Tip 10: Minimize Vaccines

For the record I’m not anti – vaxx.

Instead, I want to make sure I don’t over vaccinate.

Find a veterinarian that will discuss the best vaccine protocol for where you live.

In my case now that we have gone through all the core vaccines I am opting for titers to check if the antibodies are present before I proceed with the next vaccine.

Final Thoughts

There are four things that will affect how long your Boston Terrier lives.

  1. Genetics
  2. Lifestyle
  3. Environment
  4. Injuries

While we have no control over genetic history or factors…there are things you can do to help your dog live longer.

For example, you can feed them better food and strengthen their immune system.

And it goes without saying that buying your dog from a reputable breeder will increase the chances that your dog will be healthier.

And while you can do all of these things, none of these suggestions can prevent 100 percent of all illnesses, but they do equip you with a way to minimize them.

Prevention is the key. And providing a healthy lifestyle is the way.


Did you like this article?  Here are more about Boston Terriers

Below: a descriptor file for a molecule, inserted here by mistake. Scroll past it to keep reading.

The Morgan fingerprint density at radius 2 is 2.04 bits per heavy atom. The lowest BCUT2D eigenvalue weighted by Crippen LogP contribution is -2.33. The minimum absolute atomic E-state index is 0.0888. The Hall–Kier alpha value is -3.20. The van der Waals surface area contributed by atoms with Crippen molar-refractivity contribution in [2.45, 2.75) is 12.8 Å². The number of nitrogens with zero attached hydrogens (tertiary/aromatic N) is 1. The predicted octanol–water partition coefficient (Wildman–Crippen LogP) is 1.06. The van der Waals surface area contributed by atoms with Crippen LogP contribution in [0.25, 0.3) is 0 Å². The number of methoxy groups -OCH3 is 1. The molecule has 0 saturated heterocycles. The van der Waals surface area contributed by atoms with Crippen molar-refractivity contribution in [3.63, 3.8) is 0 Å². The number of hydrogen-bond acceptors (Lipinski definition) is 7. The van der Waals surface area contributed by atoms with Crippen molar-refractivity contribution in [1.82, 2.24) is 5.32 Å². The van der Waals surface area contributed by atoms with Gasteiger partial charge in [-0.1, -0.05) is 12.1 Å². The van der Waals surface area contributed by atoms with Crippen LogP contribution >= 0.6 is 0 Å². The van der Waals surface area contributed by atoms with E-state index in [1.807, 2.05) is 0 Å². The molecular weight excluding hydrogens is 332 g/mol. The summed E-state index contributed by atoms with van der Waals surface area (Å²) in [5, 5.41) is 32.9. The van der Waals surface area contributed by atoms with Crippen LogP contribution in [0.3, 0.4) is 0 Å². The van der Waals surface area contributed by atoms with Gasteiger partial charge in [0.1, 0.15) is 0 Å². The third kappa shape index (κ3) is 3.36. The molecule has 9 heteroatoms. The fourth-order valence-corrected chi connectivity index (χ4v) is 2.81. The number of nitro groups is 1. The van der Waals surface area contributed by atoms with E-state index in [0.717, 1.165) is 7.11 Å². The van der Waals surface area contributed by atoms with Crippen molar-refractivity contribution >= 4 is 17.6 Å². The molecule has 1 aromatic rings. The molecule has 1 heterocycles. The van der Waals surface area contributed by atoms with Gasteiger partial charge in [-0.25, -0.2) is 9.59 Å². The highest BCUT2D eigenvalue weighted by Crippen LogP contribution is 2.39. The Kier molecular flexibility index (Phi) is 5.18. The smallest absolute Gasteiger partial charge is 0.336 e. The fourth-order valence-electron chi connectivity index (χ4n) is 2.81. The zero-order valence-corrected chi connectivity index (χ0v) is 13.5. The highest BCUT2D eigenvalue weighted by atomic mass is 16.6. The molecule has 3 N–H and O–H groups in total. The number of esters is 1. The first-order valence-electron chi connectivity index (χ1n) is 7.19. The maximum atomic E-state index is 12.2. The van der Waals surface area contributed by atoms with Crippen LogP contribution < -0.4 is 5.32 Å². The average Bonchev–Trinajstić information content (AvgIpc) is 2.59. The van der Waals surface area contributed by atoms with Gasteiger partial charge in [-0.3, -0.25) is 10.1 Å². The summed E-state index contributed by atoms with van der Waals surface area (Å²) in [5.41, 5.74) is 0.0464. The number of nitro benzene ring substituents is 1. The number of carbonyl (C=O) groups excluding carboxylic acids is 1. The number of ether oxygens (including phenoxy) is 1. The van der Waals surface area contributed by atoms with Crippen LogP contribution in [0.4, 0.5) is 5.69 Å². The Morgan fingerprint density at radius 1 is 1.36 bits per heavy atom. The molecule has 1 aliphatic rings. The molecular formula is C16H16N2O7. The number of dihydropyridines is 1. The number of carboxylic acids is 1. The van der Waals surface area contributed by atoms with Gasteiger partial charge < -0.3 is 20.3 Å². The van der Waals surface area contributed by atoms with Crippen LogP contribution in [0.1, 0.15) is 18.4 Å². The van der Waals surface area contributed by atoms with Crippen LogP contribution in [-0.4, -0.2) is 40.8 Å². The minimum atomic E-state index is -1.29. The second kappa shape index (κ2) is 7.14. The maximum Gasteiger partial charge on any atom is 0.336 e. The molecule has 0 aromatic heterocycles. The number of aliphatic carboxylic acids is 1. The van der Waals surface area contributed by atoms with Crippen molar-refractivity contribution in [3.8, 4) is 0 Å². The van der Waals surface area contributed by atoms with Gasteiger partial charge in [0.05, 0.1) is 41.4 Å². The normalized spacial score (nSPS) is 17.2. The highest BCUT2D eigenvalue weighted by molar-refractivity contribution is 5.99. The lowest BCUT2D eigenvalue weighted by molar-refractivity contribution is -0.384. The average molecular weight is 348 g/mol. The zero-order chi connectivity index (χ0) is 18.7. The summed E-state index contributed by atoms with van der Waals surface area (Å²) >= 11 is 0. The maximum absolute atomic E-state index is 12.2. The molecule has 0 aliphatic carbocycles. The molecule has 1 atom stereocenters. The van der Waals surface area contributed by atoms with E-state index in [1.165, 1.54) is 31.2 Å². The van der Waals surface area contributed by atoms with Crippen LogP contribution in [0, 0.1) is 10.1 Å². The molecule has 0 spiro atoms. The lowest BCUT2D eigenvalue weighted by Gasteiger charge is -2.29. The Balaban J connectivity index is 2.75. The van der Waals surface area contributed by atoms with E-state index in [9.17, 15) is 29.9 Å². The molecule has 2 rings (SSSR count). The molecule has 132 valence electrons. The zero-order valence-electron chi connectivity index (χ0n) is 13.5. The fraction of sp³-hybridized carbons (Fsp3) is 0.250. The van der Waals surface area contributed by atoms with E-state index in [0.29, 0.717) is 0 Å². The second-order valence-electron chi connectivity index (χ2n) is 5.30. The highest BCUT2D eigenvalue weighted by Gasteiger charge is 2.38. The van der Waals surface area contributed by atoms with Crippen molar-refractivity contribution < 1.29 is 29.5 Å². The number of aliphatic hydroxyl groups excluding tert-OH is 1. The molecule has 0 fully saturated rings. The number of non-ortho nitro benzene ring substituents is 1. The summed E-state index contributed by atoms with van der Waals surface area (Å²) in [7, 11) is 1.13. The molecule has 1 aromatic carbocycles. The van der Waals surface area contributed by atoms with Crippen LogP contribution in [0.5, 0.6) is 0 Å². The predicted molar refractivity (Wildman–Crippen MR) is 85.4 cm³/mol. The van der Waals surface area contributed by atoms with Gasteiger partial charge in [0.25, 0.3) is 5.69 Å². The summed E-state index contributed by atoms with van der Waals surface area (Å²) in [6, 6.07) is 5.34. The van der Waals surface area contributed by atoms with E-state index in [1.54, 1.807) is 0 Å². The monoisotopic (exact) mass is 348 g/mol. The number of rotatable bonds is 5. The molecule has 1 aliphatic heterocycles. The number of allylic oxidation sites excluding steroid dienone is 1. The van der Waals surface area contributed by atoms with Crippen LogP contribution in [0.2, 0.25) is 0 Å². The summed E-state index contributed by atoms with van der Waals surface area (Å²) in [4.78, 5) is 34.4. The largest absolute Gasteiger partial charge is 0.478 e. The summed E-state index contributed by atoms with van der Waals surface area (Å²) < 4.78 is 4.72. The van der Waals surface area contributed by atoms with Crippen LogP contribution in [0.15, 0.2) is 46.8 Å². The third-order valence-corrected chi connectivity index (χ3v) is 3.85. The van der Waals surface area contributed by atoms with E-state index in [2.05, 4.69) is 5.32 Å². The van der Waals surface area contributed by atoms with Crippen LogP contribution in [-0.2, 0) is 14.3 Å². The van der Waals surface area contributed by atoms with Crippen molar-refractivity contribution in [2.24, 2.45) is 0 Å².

Why Are Boston Terriers so Gassy?

How To Get Ready For a Boston Terrier Puppy

Are Boston Terriers Born With Tails?

Should I Get A Second Boston Terrier?

How To Find A Reputable Boston Terrier Breeder


Hannah Zulueta and her two dogs Maggie and Orbit

Hello, my name is Hannah and I dance with my dogs.

I am a Boston Terrier Breed Advocate.  I started this blog because there isn’t enough space to tell our story on our Instagram.

My mission is to bring Boston Terrier dog parents the best, most accurate information to help your dogs live happier, healthier lives.

I have two Boston Terriers of my own. Maggie is my socially awkward heart dog while Orbit is my shadow and soul dog.

You won’t read about cats here, but you will get a fairly large dosage of articles dedicated to this wonderful breed to help you learn more about them or provide practical tips as you raise your own. Read more about us.

By, July 26, 2020